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A story of a boy and the lesson he learns on a brisk Christmas night.

Submitted:Jan 18, 2014    Reads: 54    Comments: 1    Likes: 1   

The Shopkeeper

I pushed the wooden door open with my elbows and strolled into the shop. Maybe this one will finally bring an end to my quest for Aunt Beatrice's Christmas present. I knew that if I didn't find one before Christmas Eve, I would suffer more teasing than my little 14 year-old brain could handle.
As I entered the shop I smelt the crisp scent of gingerbread and all sorts of Christmas smells from the numerous air fresheners tied to the tinsel that hung from the rafters. It was a small store that I could probably traverse in about 7 or 8 paces. , but the amount of shelves crammed into this space made it appear larger. There were only two other people in the shop. A ragged old women staring at an old stop watch hanging from a hook on the wall, and a little boy who was mesmerized by a pair of golden cuff links in the glass case next to the checkout desk. The teller, a portly and rosy-faced man, was leaning on the counter and talking to the boy quietly.
I ducked into the first isle and began casually looking at the assortment of items on the shelves. I noticed that something was off about them. They were all different in a way, and didn't appear to be sorted into groups. Mostly they were stuffed animals or blankets, with the occasional wrist watch or ornate earring. The items were also frayed or breaking in places, as if they had been used before.the entire thing would have been unnerving, but the coziness of the shop made it more odd than freaky.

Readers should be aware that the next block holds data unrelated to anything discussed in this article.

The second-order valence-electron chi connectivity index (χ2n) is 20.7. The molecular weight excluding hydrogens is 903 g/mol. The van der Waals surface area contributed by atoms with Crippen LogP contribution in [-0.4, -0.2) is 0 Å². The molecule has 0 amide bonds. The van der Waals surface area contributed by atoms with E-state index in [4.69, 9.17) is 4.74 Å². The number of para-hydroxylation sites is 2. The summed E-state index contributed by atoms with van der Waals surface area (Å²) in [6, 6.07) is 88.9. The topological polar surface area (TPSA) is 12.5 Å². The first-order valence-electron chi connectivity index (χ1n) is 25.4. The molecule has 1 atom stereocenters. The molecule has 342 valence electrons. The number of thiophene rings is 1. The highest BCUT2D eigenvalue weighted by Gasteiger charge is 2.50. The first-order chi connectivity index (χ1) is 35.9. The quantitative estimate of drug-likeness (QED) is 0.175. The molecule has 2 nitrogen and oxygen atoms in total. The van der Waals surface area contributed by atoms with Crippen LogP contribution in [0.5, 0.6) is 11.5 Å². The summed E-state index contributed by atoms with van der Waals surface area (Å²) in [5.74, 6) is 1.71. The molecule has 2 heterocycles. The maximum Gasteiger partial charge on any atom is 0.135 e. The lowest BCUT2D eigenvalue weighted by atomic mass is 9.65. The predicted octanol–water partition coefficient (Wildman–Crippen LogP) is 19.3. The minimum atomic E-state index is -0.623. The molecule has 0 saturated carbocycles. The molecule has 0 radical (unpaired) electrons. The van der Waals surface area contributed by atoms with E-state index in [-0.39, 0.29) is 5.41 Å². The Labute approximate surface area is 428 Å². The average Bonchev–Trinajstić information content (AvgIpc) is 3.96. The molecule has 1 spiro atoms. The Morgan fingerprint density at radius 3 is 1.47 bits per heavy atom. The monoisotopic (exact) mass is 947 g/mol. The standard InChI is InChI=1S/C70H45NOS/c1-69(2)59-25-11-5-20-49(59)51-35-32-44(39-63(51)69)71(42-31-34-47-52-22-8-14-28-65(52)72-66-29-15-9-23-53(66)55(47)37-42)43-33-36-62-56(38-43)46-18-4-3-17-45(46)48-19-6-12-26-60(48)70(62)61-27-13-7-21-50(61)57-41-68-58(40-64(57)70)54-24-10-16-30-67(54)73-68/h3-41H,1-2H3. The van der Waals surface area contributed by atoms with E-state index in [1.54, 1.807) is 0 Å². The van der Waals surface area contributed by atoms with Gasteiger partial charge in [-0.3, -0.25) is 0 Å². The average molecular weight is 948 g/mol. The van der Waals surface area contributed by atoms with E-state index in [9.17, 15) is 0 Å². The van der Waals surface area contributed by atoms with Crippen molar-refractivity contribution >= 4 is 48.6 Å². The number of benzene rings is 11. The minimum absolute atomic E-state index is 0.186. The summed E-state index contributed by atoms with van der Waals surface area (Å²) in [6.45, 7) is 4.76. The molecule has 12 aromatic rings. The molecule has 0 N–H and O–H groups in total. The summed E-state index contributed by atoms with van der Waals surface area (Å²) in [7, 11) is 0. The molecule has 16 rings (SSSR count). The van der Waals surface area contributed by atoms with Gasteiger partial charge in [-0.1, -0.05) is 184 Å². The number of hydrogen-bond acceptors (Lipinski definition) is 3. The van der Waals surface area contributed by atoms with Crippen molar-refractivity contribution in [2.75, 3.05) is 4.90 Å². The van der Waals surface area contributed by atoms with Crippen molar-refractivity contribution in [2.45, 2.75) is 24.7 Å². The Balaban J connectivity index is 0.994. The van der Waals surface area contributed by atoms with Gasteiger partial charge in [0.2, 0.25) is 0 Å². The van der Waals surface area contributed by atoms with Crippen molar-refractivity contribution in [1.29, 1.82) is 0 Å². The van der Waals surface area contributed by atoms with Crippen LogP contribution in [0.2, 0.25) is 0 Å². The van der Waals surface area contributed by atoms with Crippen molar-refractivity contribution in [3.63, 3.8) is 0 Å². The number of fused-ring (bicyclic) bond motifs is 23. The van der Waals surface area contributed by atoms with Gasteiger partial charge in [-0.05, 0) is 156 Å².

I continued browsing the isles for something that might arouse Aunt Beatrice's attention, when a little stuffed turtle caught my eye. I knew that turtle. I've had it since I was one year-old. I picked it up and looked at the seams. It was even broken at the tail and neck, with small bits if stuffing coming out, just like mine was.
"That's a very nice turtle you have there" said a soft voice behind me.
I whirled around and quickly . It was the teller standing behind me with his hands folded behind his back.
He smiled at me and his eyes twinkled.
"This......is mine", I said feebly as I stared down at it.
"Yes it is", said the shopkeeper, " and you've had it for quite a while now, haven't you?",
"Yeah", I said, "since I was one."
"May I see it?", he said and extended one of his hands towards me.
I hesitated at first, but then placed the stuffed turtle into his hand. It was warm and soft, and he gently looked over it and caressed the broken seams.
"I often find.....",said the shopkeeper," that there's a small bit of ourselves that we keep in the toys we cherish. It becomes a part of us. We cannot help but connect with the toy.
The other occupants of the shop weren't there anymore. And the warmth and scent of the room was pressing in like a soft pillow. "Sadly we tend to get "too old" or mature for the toy and its forgotten or taken from us" He lifted the turtle up and looked at its belly.
While he examined it I reached into my pocket and grabbed for the pocket money intended for Aunties present. I opened my hand and counted the money. "Can I buy this?", I asked.
"If you don't believe it's time", he said.
He looked at me with his twinkling eyes.I stared down at the money in my hand and then outstretched my other hand toward my turtle. "No", I said, "I don't think its time